Historical Line

“The perfume that her body exhaled was of the quality of that earth-flesh, fungi, which smells of captured dampness and yet is so dry, overcast with the odour of oil of amber, which is an inner malady of the sea, making her seem as if she had invaded a sleep incautious and entire. Her flesh was the texture of plant life, and beneath it one sensed a frame, broad, porous and sleep-worn, as if sleep were a decay fishing her beneath the visible surface. About her head there was an effulgence as of phosphorous glowing about the circumference of a body of water – as if her life lay through her in ungainly luminous deteriorations – the troubling structure of the born somnambulate.”

Barnes, Djuna, and T. S. Eliot. Nightwood. New York: New Directions, 1961. Print. 
In this quote is a description of Robin after she faints in her hotel room. The incredibly poetic language describes her beautifully. It shows what Barnes was capable of as a writer while giving the character Robin a great physical description.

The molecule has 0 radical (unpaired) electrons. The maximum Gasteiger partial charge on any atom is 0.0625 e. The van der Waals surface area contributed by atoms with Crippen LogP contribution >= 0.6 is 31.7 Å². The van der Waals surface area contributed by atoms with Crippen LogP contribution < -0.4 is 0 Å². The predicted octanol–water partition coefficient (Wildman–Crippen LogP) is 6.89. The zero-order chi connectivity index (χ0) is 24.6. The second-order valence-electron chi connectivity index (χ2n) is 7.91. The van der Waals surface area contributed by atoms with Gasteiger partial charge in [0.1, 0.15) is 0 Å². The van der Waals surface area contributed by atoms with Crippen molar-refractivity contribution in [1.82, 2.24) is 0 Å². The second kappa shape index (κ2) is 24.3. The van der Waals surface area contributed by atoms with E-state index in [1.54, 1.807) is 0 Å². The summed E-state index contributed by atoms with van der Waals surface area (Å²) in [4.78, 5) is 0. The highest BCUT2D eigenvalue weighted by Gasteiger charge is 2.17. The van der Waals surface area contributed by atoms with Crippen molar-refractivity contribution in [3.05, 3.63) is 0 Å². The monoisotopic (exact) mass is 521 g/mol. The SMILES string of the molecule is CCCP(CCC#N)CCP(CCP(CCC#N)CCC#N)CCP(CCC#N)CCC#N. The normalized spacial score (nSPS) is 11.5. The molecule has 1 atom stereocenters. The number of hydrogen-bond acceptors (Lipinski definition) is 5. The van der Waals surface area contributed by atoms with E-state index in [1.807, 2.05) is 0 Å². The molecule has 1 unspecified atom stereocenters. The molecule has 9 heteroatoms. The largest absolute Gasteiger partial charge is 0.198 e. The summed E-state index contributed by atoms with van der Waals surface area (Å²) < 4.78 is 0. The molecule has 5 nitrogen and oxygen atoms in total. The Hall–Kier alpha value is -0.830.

In Henry James’ The Beast in the Jungle, there is the quote, “May Bertram, whose face, a reminder, yet not quite a remembrance.” He was one of the first authors for us to read this semester as well as one of the earlier voices in American literature. This short segment illustrates a basic example of James’ use of embedding information into sentences through breaks created by commas and hyphens. He was one of the great maximalist writers who believed in using a lot of words to accomplish a little. Following James we have Joyce’s A Portrait of the Artist as a Young Man. The quote, “The world for all its solid substance and complexity no longer existed for his soul save as a theorem of divine power and love and universality.” In this quote we see a different style of writing altogether. Joyce prefers the 3rd person narrator as a way to jump between different character’s thoughts. Here we see Joyce recounting Stephen’s take on the soul, obviously way different that how Henry James would have done the same thing. Later, in her novel Mrs. Dalloway, Virginia Wolfe writes, “It was their idea of tragedy, not his or Rezia’s (for she was with him),” from the mind of Septimus before his suicide. Here we see Wolfe use the 3rd person narrator to get within a character’s mind like Joyce but also include extra information in her sentence like James, the difference being that she uses parenthesis instead of commas or hyphens. Last we have the quote, “It was a discord between person and circumstance by which a lion like him lay enmeshed in a net while many a common criminal wore a rajah’s crown,” from Anand’s Untouchable. In this quote all we see similar is use of a 3rd person narrator with a little bit of mind reading but nowhere near the extent present in Joyce’s or Wolfe’s novels. This serves to illustrate the great change in writing styles throughout the course of the early 20th century.

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